On Tuesday evening, Neuralink, a company in which Musk has invested $100 million, detailed the baby steps it has taken toward that goal, The New York Times reported.
Neuralink described a “sewing machine-like” robot that can implant ultrathin threads deep into the brain.
The company is hoping to begin working with human subjects as soon as the second quarter of next year.
The company claims the system will eventually be capable of reading and writing vast amounts of information. But as with many of Musk’s other ventures, like spaceships or futuristic tunnels, one of the biggest challenges may be for his scientists to match his grand vision.
Musk, the billionaire chief executive of the electric carmaker Tesla who has famously claimed that he “wants to die on Mars, just not on impact,” has a reputation for doing bold things, as well as making even bolder claims that stretch credulity.
Like artificial intelligence (AI), the idea of inserting a device into the brain that would allow speedy communication between humans and computers veers quickly into science fantasy.
In his 1984 science-fiction novel “Neuromancer,” William Gibson posited the idea of something he called a “microsoft,” a small cartridge directly connected to the brain via a socket to provide a human user with instant knowledge, such as a new language.
In a briefing on Monday, Neuralink executives acknowledged they had a “long way to go” before they could begin to offer a commercial service. But they were ready to discuss their work publicly. Musk was not at the meeting.
“We want this burden of stealth mode off of us so that we can keep building and do things like normal people, such as publish papers,” said Max Hodak, Neuralink’s president and one of the company’s founders.
Musk has been active in trying to help solve the engineering challenges that Neuralink faces, according to Shivon Zilis, project director at Neuralink. The company has received $158 million in funding and has 90 employees.
While the most fantastical visions for a brain-computer may be a long way off, Musk may have found a potential medical use.
Hodak shared Musk’s optimism that Neuralink technology might one day — relatively soon — help humans with an array of ailments, like helping amputees regain mobility or helping people hear, speak and see.
The company says surgeons would have to drill holes through the skull to implant the threads. But in the future, they hope to use a laser beam to pierce the skull with a series of tiny holes.
“One of the big bottlenecks is that a mechanical drill couples vibration through the skull, which is unpleasant, whereas a laser drill, you wouldn’t feel,” Hodak said.
They plan to work with neurosurgeons at Stanford University and possibly other institutions to conduct early experiments. Jaimie Henderson, a professor of neurosurgery at Stanford and a specialist in the treatment of epilepsy and the use of a treatment known as Deep Brain Stimulation, is an adviser to Neuralink, according to Hodak.
In a demonstration at a Neuralink research lab on Monday, the company showed a system connected to a laboratory rat reading information from 1,500 electrodes — 15 times better than current systems embedded in humans. That’s enough for scientific research or medical applications.
Independent scientists cautioned that results from laboratory animals might not translate into human success and that human trials would be required to determine the technology’s promise.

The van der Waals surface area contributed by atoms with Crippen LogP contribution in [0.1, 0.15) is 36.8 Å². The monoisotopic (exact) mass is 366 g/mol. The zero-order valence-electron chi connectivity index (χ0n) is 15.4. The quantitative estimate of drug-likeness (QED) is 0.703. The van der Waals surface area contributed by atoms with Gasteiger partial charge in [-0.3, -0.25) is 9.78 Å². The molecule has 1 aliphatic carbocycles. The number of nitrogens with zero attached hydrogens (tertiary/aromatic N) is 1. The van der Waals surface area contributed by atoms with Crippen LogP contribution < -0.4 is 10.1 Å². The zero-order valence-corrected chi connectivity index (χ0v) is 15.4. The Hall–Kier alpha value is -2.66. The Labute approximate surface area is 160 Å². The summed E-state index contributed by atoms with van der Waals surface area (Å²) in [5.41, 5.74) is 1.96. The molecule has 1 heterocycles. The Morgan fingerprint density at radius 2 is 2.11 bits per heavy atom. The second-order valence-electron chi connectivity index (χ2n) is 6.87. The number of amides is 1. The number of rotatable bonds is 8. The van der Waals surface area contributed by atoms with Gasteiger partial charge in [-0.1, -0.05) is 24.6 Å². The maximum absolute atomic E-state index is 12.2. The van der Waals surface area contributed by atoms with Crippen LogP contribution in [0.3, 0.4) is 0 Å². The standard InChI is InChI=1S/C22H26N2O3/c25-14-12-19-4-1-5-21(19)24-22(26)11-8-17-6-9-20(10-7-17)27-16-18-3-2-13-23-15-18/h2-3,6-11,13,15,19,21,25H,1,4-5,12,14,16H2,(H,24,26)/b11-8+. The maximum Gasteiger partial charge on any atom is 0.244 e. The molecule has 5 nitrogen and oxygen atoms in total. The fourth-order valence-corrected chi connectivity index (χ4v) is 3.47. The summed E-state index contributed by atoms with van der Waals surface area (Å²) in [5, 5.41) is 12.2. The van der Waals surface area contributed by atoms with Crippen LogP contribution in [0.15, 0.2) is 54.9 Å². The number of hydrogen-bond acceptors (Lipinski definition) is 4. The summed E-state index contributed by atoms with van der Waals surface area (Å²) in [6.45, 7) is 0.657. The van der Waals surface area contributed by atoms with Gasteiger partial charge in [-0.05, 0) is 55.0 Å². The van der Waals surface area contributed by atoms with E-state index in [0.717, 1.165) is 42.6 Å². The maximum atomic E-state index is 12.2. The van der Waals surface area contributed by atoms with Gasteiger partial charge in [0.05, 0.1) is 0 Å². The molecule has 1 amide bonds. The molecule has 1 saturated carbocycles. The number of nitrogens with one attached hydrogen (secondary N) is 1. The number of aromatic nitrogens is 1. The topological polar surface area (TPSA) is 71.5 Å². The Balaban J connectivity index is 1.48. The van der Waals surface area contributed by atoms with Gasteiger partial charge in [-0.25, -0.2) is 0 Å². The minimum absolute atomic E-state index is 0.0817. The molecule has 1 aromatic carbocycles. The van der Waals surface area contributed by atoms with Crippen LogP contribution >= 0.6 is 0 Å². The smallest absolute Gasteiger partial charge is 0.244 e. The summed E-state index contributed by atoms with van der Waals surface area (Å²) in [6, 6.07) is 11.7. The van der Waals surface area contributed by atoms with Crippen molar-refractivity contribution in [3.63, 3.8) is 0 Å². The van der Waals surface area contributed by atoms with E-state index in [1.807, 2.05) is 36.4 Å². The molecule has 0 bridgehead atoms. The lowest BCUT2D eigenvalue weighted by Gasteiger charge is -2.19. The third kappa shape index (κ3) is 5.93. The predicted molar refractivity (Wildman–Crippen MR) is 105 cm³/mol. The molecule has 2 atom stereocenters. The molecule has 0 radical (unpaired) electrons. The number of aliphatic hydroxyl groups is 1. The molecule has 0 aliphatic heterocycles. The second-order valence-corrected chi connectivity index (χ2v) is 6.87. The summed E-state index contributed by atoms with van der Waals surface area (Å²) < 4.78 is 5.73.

Recently, the most advanced data for animal studies has come from the Belgian company Imec and its Neuropixels technology, which has a device capable of gathering data from thousands of separate brains cells at once.
One of Neuralink’s distinguishing techniques is that it places flexible threads of electrodes in proximity to neurons, the tiny cells that are the basic building blocks of the brain.
The ability to capture information from a large number of cells and then send it wirelessly to a computer for later analysis is believed to be an important step to improving basic understanding of the brain.
The threads are placed using thin needles, and a so-called computer-vision system helps avoid blood vessels on the surface of the brain. The technique being used by Neuralink involves inserting a bundle of threads that are each about a quarter of the diameter of a human hair.
The flexible threads are actually thin sandwiches of a cellophane-like material that insulates conductive wires that link a series of minute electrodes, or sensors, much like a strand of pearls.
They can be inserted in different locations and to different depths, depending on the experiment or application. Medical research and therapy may focus on different parts of the brain, such as centers for speech, vision, hearing or motion.
The flexibility of the Neuralink threads would be an advance, said Terry Sejnowski, the Francis Crick Professor at the Salk Institute for Biological Studies, in La Jolla, Calif.
However, he noted that the Neuralink researchers still needed to prove that the insulation of their threads could survive for long periods in a brain’s environment, which has a salt solution that deteriorates many plastics.
Neuralink is certain to have plenty of competition.
Over the past decade, the Pentagon has financed research both for basic brain sciences and to develop robotic control systems that would permit brain control of prosthetic devices.
Researchers with funding from the Defense Advanced Research Projects Agency already have been able to create interfaces allowing quadriplegics to independently manipulate robot arms to perform manual tasks like drinking.
The Pentagon has financed a variety of techniques, including approaches that use light rather than embedded electrodes to capture data.